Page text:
The present inventive method is particularly well-suited for the isolation or separation of a protein from a dilute protein-laden fermentation broth inasmuch as the present inventive method does not require that the broth be pretreated to remove unwanted contaminants, e.g., cell debris, pyrogens, pathogens, or toxins.
Various other combinations of ligands and target compounds are set forth below:
______________________________________Ligand Target Compound______________________________________inhibitor; cofactor; enzymes; apoenzymesprosthetic group;polymeric substrateenzyme polymeric inhibitorsnucleic acid (single nucleic acid (complementarystrand) strand)hapten; antigen antibodyantibody proteins; polysaccharidesmonosaccharide; lectins; receptorspolysaccharidelectin glycoproteins; receptorssmall target compound binding proteinsbinding protein small target compounds______________________________________
Further such ligand-target compound relationships are known to those of ordinary skill in the art and can be used in the context of the present inventive affinity separation method.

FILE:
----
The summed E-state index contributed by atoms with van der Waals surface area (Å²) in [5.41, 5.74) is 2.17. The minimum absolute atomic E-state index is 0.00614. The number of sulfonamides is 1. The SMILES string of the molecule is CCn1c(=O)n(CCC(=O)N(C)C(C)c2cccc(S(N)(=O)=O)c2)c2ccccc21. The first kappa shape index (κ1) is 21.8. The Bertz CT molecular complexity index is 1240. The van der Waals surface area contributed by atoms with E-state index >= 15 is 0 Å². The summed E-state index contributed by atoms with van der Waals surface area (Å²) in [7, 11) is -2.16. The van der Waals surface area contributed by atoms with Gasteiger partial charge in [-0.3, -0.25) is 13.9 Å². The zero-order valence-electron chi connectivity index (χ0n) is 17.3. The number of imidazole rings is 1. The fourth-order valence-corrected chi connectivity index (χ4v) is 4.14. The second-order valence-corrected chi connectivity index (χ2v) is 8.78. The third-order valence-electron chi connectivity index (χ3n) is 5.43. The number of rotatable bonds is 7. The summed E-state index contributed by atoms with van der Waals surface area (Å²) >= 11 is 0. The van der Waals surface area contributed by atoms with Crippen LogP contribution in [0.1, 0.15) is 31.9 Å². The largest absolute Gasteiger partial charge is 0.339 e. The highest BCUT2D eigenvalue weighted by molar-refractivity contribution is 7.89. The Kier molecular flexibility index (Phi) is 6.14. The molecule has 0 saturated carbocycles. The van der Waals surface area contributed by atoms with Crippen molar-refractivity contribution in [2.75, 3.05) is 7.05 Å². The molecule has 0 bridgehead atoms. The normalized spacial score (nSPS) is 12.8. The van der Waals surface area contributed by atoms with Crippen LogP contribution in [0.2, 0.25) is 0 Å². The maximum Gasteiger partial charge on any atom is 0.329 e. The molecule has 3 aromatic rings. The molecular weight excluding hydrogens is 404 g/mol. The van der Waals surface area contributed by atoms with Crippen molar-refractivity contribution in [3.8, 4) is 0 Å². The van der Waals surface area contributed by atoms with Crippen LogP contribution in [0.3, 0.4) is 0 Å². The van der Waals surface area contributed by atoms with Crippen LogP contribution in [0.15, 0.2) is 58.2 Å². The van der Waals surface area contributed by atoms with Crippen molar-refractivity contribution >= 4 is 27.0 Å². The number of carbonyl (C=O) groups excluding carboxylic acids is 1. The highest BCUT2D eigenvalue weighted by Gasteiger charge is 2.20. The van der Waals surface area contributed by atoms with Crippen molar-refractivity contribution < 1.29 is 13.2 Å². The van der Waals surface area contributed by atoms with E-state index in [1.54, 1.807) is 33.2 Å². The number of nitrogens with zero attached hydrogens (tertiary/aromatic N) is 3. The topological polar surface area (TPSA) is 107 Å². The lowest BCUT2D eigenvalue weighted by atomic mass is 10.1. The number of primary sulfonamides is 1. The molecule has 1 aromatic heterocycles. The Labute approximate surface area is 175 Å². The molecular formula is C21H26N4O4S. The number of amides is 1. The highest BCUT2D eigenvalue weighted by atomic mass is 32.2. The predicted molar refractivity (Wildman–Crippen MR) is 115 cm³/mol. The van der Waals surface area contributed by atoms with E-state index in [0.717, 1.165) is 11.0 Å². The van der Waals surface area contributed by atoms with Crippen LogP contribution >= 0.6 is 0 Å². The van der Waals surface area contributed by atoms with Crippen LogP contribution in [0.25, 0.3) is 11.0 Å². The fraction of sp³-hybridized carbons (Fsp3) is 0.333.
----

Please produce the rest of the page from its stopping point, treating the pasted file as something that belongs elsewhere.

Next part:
All of the references cited herein, including publications, patents, and patent applications, are hereby incorporated in their entireties by reference.
While this invention has been described with an emphasis upon preferred embodiments, it will be obvious to those of ordinary skill in the art that variations of the preferred embodiments may be used and that it is intended that the invention may be practiced otherwise than as specifically described herein. Accordingly, this invention includes all modifications encompassed within the spirit and scope of the invention as defined by the following claims.
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|U.S. Classification||435/280, 530/344, 424/124, 530/417, 424/157.1, 435/803, 210/767, 530/413, 435/41, 210/691|
|International Classification||B01D15/08, B01D29/01, B01D15/02, B01J20/28, C07B63/00, B01J20/32, C07K1/22, C07K16/06|
|Cooperative Classification||Y10S435/803, B01J20/3257, B01J20/3293, B01J20/28078, B01J20/24, B01J20/3212, B01J20/3092, B01J20/327, B01J20/3204, B01J20/321, B01J2220/58, B01J20/28033, B01J20/28004, B01J2220/4825, B01J20/3274, B01J20/28019, B01J20/3278, B01J20/3219, B01J20/265, B01J20/261, C07K1/22, C07K16/065, C07B63/00, B01D15/3804, B01D15/1807, B01D2215/021, B01D29/01|
|European Classification||B01D29/01, C07B63/00, B01J20/32, C07K1/22, C07K16/06A, B01D15/02|
|May 16, 2000||REMI||Maintenance fee reminder mailed|
|Oct 22, 2000||LAPS||Lapse for failure to pay maintenance fees|
|Dec 26, 2000||FP||Expired due to failure to pay maintenance fee|
Effective date: 20001022